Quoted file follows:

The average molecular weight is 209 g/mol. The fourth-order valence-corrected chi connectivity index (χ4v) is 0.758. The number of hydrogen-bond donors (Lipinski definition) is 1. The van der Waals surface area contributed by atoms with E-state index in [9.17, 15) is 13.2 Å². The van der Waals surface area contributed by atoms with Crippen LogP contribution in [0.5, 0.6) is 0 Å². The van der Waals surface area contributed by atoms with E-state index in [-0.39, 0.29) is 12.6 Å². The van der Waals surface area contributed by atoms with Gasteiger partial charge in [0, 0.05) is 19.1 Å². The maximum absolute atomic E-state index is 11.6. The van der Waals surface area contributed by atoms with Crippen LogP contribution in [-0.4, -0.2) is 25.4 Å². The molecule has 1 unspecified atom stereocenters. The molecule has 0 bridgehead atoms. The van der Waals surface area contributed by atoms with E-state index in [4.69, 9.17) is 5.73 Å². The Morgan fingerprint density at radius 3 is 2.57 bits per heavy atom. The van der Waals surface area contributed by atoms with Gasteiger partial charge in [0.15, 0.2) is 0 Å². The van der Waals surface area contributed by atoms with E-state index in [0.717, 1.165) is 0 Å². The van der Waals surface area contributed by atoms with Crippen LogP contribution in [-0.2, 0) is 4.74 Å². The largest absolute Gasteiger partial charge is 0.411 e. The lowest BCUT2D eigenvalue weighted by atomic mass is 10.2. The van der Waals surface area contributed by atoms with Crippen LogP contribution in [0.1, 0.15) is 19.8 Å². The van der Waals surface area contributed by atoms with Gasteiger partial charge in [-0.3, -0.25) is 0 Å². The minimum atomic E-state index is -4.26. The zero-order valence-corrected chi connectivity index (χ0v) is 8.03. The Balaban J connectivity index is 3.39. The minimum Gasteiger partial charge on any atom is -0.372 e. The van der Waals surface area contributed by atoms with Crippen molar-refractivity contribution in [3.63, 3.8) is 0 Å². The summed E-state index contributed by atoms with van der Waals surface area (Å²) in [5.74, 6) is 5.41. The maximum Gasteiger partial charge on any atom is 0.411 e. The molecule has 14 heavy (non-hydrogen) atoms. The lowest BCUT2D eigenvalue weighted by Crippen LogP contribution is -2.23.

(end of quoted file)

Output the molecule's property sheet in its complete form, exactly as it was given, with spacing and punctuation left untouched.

The average molecular weight is 209 g/mol. The fourth-order valence-corrected chi connectivity index (χ4v) is 0.758. The number of hydrogen-bond donors (Lipinski definition) is 1. The van der Waals surface area contributed by atoms with E-state index in [9.17, 15) is 13.2 Å². The van der Waals surface area contributed by atoms with Crippen LogP contribution in [0.5, 0.6) is 0 Å². The van der Waals surface area contributed by atoms with E-state index in [-0.39, 0.29) is 12.6 Å². The van der Waals surface area contributed by atoms with Gasteiger partial charge in [0, 0.05) is 19.1 Å². The maximum absolute atomic E-state index is 11.6. The van der Waals surface area contributed by atoms with Crippen LogP contribution in [-0.4, -0.2) is 25.4 Å². The molecule has 1 unspecified atom stereocenters. The molecule has 0 bridgehead atoms. The van der Waals surface area contributed by atoms with E-state index in [4.69, 9.17) is 5.73 Å². The Morgan fingerprint density at radius 3 is 2.57 bits per heavy atom. The van der Waals surface area contributed by atoms with Gasteiger partial charge in [0.15, 0.2) is 0 Å². The van der Waals surface area contributed by atoms with E-state index in [0.717, 1.165) is 0 Å². The van der Waals surface area contributed by atoms with Crippen LogP contribution in [-0.2, 0) is 4.74 Å². The largest absolute Gasteiger partial charge is 0.411 e. The lowest BCUT2D eigenvalue weighted by atomic mass is 10.2. The van der Waals surface area contributed by atoms with Crippen LogP contribution in [0.1, 0.15) is 19.8 Å². The van der Waals surface area contributed by atoms with Gasteiger partial charge in [-0.3, -0.25) is 0 Å². The minimum atomic E-state index is -4.26. The zero-order valence-corrected chi connectivity index (χ0v) is 8.03. The Balaban J connectivity index is 3.39. The minimum Gasteiger partial charge on any atom is -0.372 e. The van der Waals surface area contributed by atoms with Crippen molar-refractivity contribution in [3.63, 3.8) is 0 Å². The summed E-state index contributed by atoms with van der Waals surface area (Å²) in [5.74, 6) is 5.41. The maximum Gasteiger partial charge on any atom is 0.411 e. The molecule has 14 heavy (non-hydrogen) atoms. The lowest BCUT2D eigenvalue weighted by Crippen LogP contribution is -2.23.